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Responsible for the doctoral project: Dr. Matthäus Rest (doctoral thesis 2014)
Funded by: Humer-Foundation for Academic Talent
Project duration: September 2009 – August 2012
Doctoral committee: Prof. Dr. Shalini Randeria, Graduate Institute of International and Development Studies; Prof. Dr. Ulrike Müller-Böker, Department of Geography/URPP Asia and Europe; Prof. Dr. Martin Gaenszle, University of Vienna
Research Field: Norms and Social Order(s)
The construction of the Arun-3 Hydroelectric Plant has been surrounded by more than 30 years of controversy on local, national as well as transnational level. By focusing on these discourses the PhD project will contribute to the ongoing discussions on development and modernity. The social scientific literature on hydropower has been predominantly concerned with local communities and their strategies of resistance against dams as well as their interaction with transnational civil society networks and institutions such as the World Bank. In these discussions the Arun-3 project gained prominence in the 1990s when it was rejected by the Inspection Panel of the World Bank. While the decision to withdraw from the project was cited as example of successful local resistance, the majority of local people in the Upper Arun valley were in fact disappointed by the ensuing building freeze as they had hoped to benefit from employment, the access road and the electrification of their villages.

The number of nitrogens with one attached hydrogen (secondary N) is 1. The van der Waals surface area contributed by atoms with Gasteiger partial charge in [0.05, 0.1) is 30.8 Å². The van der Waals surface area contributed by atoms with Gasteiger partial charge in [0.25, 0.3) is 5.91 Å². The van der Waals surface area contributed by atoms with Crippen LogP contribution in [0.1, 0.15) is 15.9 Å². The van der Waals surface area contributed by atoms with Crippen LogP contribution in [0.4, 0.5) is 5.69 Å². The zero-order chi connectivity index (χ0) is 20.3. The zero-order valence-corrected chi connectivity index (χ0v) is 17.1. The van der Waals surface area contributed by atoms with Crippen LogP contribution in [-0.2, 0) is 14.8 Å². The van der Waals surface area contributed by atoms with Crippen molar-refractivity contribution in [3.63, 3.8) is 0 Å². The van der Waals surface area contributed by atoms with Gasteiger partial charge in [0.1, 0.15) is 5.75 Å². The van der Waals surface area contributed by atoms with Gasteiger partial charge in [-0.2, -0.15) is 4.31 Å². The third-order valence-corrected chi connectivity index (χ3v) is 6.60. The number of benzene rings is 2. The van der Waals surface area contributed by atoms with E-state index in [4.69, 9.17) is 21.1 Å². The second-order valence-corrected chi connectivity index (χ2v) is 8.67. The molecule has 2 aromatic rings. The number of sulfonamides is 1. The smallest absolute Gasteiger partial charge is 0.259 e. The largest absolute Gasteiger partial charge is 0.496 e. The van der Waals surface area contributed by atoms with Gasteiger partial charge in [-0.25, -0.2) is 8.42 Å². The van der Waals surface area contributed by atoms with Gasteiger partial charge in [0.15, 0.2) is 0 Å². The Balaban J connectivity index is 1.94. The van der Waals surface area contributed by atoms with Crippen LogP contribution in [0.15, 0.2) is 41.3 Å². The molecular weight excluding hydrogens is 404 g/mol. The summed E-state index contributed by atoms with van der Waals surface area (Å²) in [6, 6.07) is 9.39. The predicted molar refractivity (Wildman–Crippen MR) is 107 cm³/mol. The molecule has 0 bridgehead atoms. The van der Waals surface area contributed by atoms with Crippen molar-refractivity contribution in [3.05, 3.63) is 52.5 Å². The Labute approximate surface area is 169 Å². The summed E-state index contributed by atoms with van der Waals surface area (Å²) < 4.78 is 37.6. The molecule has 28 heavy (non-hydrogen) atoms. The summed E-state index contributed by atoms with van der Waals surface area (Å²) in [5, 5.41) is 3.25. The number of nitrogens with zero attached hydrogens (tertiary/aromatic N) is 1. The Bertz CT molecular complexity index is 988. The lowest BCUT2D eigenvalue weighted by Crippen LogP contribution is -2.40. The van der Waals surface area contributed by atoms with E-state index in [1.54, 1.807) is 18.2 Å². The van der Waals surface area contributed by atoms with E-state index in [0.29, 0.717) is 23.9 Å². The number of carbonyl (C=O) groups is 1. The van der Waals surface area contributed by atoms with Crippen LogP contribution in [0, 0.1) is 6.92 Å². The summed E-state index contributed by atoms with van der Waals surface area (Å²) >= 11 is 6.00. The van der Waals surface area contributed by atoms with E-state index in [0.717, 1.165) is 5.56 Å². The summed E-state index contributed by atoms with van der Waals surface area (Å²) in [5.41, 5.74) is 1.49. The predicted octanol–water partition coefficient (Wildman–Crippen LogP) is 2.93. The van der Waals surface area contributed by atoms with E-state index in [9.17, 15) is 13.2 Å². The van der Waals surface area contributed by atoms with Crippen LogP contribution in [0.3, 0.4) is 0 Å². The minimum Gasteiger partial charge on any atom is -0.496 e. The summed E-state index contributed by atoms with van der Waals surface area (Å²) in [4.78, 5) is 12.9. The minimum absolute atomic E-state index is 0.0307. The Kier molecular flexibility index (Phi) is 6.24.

After the end of the subsequent civil war between the Maoist movement and the state and the parallel economic rise of Nepal‘s neighbors China and India we can now witness an increased geo-political interest in Nepal and its strategic water resources. The government of Nepal announced the resumption of Arun-3 by the Indian state-owned SJVN in 2008, adding yet another line of conflict to the multi-layered discourse space by allocating nearly 80 per cent of the generated energy to the foreign investor. In a multi-sited ethnography the dissertation aims at tracing the decisive discourses that emerged in the twisted history of Arun-3. Apart from analyzing the national and transnational media discourses, the narratives of activists and experts and the reports by the World Bank and other transnational donors for their understanding of development, the research will record local imaginations of modernity and expectations for development thus contributing to an understanding of anthropology as a history of the present by providing a multi-layered account of the multiplicity of modernities involved.